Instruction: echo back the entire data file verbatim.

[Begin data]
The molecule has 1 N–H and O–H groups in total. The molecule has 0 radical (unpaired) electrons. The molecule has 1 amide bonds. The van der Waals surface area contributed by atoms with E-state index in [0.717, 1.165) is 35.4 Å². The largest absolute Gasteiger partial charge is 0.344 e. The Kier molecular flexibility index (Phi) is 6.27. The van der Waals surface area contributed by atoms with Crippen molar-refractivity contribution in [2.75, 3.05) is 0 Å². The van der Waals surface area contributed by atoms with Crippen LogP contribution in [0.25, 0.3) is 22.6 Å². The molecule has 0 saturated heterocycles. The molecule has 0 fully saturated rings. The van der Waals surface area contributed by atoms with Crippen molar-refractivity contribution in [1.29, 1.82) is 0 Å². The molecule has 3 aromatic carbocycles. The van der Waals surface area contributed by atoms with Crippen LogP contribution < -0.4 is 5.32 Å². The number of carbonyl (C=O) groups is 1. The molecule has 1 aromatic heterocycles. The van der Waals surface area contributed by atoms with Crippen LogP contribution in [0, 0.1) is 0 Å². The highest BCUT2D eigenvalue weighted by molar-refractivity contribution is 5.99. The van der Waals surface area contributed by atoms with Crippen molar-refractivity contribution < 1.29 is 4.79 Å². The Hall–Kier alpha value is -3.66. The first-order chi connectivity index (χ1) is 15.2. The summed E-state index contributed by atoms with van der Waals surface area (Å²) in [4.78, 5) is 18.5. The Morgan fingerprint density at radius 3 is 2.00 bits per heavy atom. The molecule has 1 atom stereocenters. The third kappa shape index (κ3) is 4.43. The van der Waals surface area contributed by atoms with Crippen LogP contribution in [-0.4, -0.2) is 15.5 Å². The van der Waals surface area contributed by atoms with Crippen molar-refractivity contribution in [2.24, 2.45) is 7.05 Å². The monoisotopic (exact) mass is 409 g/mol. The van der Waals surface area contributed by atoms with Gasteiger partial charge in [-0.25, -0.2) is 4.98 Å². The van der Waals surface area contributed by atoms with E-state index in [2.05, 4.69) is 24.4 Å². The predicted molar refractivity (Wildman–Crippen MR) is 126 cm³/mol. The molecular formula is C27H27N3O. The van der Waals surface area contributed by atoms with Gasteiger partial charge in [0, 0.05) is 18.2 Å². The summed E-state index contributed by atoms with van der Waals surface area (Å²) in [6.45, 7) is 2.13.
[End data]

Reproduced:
The molecule has 1 N–H and O–H groups in total. The molecule has 0 radical (unpaired) electrons. The molecule has 1 amide bonds. The van der Waals surface area contributed by atoms with E-state index in [0.717, 1.165) is 35.4 Å². The largest absolute Gasteiger partial charge is 0.344 e. The Kier molecular flexibility index (Phi) is 6.27. The van der Waals surface area contributed by atoms with Crippen molar-refractivity contribution in [2.75, 3.05) is 0 Å². The van der Waals surface area contributed by atoms with Crippen LogP contribution in [0.25, 0.3) is 22.6 Å². The molecule has 0 saturated heterocycles. The molecule has 0 fully saturated rings. The van der Waals surface area contributed by atoms with Crippen molar-refractivity contribution in [1.29, 1.82) is 0 Å². The molecule has 3 aromatic carbocycles. The van der Waals surface area contributed by atoms with Crippen LogP contribution < -0.4 is 5.32 Å². The number of carbonyl (C=O) groups is 1. The molecule has 1 aromatic heterocycles. The van der Waals surface area contributed by atoms with Crippen LogP contribution in [0, 0.1) is 0 Å². The highest BCUT2D eigenvalue weighted by molar-refractivity contribution is 5.99. The van der Waals surface area contributed by atoms with Crippen molar-refractivity contribution < 1.29 is 4.79 Å². The Hall–Kier alpha value is -3.66. The first-order chi connectivity index (χ1) is 15.2. The summed E-state index contributed by atoms with van der Waals surface area (Å²) in [4.78, 5) is 18.5. The Morgan fingerprint density at radius 3 is 2.00 bits per heavy atom. The molecule has 1 atom stereocenters. The third kappa shape index (κ3) is 4.43. The van der Waals surface area contributed by atoms with Crippen LogP contribution in [-0.4, -0.2) is 15.5 Å². The van der Waals surface area contributed by atoms with Crippen molar-refractivity contribution in [2.24, 2.45) is 7.05 Å². The monoisotopic (exact) mass is 409 g/mol. The van der Waals surface area contributed by atoms with Gasteiger partial charge in [-0.25, -0.2) is 4.98 Å². The van der Waals surface area contributed by atoms with E-state index in [2.05, 4.69) is 24.4 Å². The predicted molar refractivity (Wildman–Crippen MR) is 126 cm³/mol. The molecular formula is C27H27N3O. The van der Waals surface area contributed by atoms with Gasteiger partial charge in [0, 0.05) is 18.2 Å². The summed E-state index contributed by atoms with van der Waals surface area (Å²) in [6.45, 7) is 2.13.